The best part, however, is that this solar rechargeable battery uses calcium-alloy grids, known for being extremely heavy-duty. Thanks to this innovative feature, it delivers extended service life, a high discharge rate, deep-discharge recovery, and superior performance overall.
Also, this is one versatile little battery; the list of possible applications for the ML35-12 keeps growing by the day!
The only “downside” here is that it didn’t include mounting hardware or a wire harness.
- Maintenance-free, spill-proof AGM design
- Calcium-alloy grid for cyclic and float applications
- Very versatile
- Operates in low and high temperatures
- Doesn’t come with mounting accessories
|The Mighty Max lives up to its name; it’s one mighty battery, indeed. Best of all, it’s versatile enough to work with pretty much anything that requires battery power!|
5. Optima Batteries 8025-160
Surprise, surprise – yet another one of Optima Batteries products landed on my list. Then again, considering that Optima’s been at the forefront of battery innovations and engineering and has over 40 years of experience in making top-notch car batteries, can you blame me?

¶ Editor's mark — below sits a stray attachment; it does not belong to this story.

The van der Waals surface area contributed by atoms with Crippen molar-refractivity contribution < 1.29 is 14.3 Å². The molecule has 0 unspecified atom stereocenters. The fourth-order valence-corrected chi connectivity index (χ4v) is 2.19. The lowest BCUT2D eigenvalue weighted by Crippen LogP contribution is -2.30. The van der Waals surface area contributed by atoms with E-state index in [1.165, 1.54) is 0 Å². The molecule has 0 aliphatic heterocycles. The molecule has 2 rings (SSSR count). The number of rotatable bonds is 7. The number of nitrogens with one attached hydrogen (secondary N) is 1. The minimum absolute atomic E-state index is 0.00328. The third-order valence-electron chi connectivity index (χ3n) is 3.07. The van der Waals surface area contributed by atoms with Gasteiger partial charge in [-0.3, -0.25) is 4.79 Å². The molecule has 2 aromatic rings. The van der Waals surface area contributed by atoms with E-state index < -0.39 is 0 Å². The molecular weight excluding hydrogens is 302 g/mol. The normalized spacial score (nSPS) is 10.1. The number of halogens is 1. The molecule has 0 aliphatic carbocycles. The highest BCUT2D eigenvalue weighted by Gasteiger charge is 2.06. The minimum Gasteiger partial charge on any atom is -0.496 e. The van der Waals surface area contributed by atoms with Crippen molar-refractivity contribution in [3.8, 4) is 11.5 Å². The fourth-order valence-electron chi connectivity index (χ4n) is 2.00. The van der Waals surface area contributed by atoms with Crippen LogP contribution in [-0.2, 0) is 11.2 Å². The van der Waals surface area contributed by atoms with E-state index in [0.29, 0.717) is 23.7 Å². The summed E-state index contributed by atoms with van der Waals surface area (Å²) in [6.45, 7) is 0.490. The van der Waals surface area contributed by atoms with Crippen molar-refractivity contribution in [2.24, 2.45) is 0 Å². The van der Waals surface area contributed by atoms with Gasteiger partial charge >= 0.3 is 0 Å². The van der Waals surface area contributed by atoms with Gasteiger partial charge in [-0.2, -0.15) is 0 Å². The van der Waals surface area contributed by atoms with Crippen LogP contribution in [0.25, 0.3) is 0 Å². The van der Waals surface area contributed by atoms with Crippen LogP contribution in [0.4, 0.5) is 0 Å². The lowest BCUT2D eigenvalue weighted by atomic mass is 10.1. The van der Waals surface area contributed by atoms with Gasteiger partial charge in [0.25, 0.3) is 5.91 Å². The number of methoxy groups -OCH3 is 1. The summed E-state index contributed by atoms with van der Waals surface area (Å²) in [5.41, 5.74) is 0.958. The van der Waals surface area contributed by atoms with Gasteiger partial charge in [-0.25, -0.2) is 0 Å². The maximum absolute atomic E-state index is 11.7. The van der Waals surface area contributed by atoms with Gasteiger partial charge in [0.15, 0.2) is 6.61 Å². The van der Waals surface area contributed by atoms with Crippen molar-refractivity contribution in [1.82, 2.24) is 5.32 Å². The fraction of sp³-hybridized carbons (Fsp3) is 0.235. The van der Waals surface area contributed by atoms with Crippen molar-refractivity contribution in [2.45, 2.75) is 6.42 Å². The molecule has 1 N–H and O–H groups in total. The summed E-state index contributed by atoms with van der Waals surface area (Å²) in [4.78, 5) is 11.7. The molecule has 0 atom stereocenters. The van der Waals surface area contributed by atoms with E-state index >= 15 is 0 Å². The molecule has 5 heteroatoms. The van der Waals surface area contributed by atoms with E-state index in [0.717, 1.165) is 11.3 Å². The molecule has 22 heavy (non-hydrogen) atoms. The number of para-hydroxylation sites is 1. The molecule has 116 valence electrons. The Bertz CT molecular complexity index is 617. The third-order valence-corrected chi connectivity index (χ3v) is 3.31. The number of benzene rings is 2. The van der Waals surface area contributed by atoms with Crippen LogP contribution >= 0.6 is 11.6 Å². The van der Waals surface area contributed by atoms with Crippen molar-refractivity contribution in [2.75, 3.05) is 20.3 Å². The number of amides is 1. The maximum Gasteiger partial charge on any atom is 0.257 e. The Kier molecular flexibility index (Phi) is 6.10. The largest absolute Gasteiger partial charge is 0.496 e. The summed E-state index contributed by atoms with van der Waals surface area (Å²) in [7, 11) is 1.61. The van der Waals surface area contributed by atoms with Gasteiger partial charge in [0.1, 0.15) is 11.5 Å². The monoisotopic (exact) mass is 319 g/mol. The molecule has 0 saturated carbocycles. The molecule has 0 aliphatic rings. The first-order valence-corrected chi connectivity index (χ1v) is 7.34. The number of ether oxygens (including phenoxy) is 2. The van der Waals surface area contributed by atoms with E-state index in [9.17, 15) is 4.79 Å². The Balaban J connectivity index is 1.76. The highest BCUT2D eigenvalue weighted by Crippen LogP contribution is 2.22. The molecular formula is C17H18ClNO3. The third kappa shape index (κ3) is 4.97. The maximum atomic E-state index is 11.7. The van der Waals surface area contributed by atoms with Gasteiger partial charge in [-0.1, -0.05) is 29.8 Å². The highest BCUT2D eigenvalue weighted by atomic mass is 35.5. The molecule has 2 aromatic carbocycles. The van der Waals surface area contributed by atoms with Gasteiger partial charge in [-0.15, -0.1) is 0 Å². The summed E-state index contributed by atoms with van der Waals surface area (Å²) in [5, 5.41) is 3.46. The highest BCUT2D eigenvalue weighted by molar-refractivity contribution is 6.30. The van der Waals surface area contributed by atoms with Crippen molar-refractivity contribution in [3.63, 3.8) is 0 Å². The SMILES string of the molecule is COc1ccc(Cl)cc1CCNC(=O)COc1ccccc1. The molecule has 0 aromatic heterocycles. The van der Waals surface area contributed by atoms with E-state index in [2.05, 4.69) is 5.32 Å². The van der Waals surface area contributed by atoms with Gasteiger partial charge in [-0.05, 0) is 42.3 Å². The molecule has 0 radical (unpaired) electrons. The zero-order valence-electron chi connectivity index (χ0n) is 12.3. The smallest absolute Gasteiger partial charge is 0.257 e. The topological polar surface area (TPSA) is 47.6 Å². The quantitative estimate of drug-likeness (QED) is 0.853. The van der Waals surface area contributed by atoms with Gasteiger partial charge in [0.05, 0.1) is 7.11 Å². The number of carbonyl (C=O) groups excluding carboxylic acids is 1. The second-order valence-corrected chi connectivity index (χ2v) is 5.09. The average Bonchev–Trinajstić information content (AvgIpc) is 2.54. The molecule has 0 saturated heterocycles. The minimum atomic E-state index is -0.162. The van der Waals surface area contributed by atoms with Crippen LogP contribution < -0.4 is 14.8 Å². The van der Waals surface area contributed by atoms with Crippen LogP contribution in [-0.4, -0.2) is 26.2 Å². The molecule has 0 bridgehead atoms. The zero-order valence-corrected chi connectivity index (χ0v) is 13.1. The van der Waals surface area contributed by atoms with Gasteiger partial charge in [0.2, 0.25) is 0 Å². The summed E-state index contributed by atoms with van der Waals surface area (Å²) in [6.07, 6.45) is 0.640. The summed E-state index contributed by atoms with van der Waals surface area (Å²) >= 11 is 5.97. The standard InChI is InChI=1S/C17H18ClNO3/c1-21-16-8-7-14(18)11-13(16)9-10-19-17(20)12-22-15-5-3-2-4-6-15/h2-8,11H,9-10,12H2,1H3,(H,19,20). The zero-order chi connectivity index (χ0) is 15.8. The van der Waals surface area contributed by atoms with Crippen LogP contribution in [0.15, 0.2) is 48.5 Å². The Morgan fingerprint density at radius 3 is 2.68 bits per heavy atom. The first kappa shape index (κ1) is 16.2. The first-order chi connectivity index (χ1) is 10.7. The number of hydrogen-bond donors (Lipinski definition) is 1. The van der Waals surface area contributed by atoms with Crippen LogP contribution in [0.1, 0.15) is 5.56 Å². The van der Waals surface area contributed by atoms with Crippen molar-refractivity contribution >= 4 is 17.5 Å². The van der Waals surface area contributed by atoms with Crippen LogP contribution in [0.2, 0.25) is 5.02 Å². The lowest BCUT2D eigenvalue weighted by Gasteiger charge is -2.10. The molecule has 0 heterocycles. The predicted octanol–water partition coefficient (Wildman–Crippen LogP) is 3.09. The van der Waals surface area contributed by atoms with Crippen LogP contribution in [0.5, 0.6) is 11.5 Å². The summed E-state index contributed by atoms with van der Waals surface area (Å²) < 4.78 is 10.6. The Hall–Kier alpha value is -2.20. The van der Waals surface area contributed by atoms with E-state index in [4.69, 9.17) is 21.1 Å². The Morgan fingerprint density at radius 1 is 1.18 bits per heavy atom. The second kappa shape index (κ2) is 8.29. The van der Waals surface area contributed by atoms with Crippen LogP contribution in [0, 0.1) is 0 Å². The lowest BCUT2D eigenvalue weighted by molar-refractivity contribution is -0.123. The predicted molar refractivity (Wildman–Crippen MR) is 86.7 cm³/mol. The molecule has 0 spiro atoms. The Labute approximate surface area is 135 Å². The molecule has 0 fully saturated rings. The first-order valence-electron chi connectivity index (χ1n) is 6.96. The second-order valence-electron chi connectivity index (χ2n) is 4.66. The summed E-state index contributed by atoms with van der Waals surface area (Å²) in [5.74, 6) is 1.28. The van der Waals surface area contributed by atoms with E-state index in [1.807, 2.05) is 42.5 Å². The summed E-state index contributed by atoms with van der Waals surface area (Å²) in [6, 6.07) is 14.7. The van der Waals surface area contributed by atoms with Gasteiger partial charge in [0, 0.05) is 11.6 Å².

All jokes aside, though, I don’t want to turn this into a round-up of best Optima Batteries, and I promise that this is the last one. So, let’s make it count!
This one’s relatively similar to the RedTop battery that’s sitting right at the top of my list. You’re still getting a maintenance-free, spill-proof AGM battery with a 15 times higher resistance to shock and vibration.
The only difference is that it’s a tad bit less powerful when it comes to reserve capacity and cold cranking amps. That’s not to say that it’s underpowered in any way; you’re still getting a 90-minute reserve capacity and 720 cold-cranking amps for a powerful burst of ignition power.
However, I learned the hard way that the vehicle compatibility system is a bit off, so it took a bit more effort to get it to fit in the battery box. Other than that, I have no complaints.